New Casting Process for Better Piston Rings
A better process leads to better product, according to Federal-Mogul Corp.
A better process leads to better product, according to Federal-Mogul Corp. Powertrain Segment (federalmogul.com), as it has developed a new casting process for piston rings that it says produces higher quality, stronger, and more wear-resistant rings.
And it is a process that replaces one that it has been using for 80 years.
The replacement process is based on a vertical casting process that uses a special mold design that allows optimization of the blank and gating system design so that material flow is better controlled. The previous process had been horizontal stack casting, which limited both the gate design and the range of ring design options.
The new casting form allows feeding around the complete circumference of the casting, resulting in more uniform graphite formation in the ring. Which results in a stronger part.
In addition to the process itself, the Federal-Mogul engineers worked on other ring-related technologies, such as a finite-element analysis simulation process that they’re calling “Slow-Motion Casting Simulation.” This provides detailed analysis of the mold filling at various temperatures and speeds. Also, they have developed a new cast steel material for diesel rings that can be used as a replacement for high-strength martensitic grey cast iron with nodular graphite, a material with a strength of 1,200 MPa. The new cast steel material, GOE70, has a marten-sitic matrix structure with embedded chromium carbides; it has a strength of at least 1,800 MPa. In addition to which, its wear resistance can be improved by nitriding.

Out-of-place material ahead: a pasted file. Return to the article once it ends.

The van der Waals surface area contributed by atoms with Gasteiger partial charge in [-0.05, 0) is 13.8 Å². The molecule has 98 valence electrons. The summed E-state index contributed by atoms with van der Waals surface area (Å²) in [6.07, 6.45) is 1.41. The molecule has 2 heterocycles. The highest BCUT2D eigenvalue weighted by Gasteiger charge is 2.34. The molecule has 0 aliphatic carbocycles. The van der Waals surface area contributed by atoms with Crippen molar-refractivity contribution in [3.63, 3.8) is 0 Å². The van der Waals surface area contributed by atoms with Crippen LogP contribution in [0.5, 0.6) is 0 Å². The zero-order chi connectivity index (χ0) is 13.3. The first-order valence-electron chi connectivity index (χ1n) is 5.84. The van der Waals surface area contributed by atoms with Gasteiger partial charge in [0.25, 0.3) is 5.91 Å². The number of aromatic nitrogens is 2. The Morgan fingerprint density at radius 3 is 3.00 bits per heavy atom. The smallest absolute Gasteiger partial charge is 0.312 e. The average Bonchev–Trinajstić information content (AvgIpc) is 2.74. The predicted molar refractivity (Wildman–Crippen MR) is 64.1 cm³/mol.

Said Dr. Steffen Hoppe, Federal-Mogul Powertrain director of technology, Rings and Liners, “As engine manufacturers continue to pursue strong engine downsizing and more advanced injection strategies to reduce fuel consumption and CO2 emissions, the thermal, mechanical and tribological demands on the components around the combustion chamber—particularly the piston rings—increases. While engine friction can be reduced through the use of thinner piston rings, a stronger ring material is necessary in order to maintain the proper bending strength.”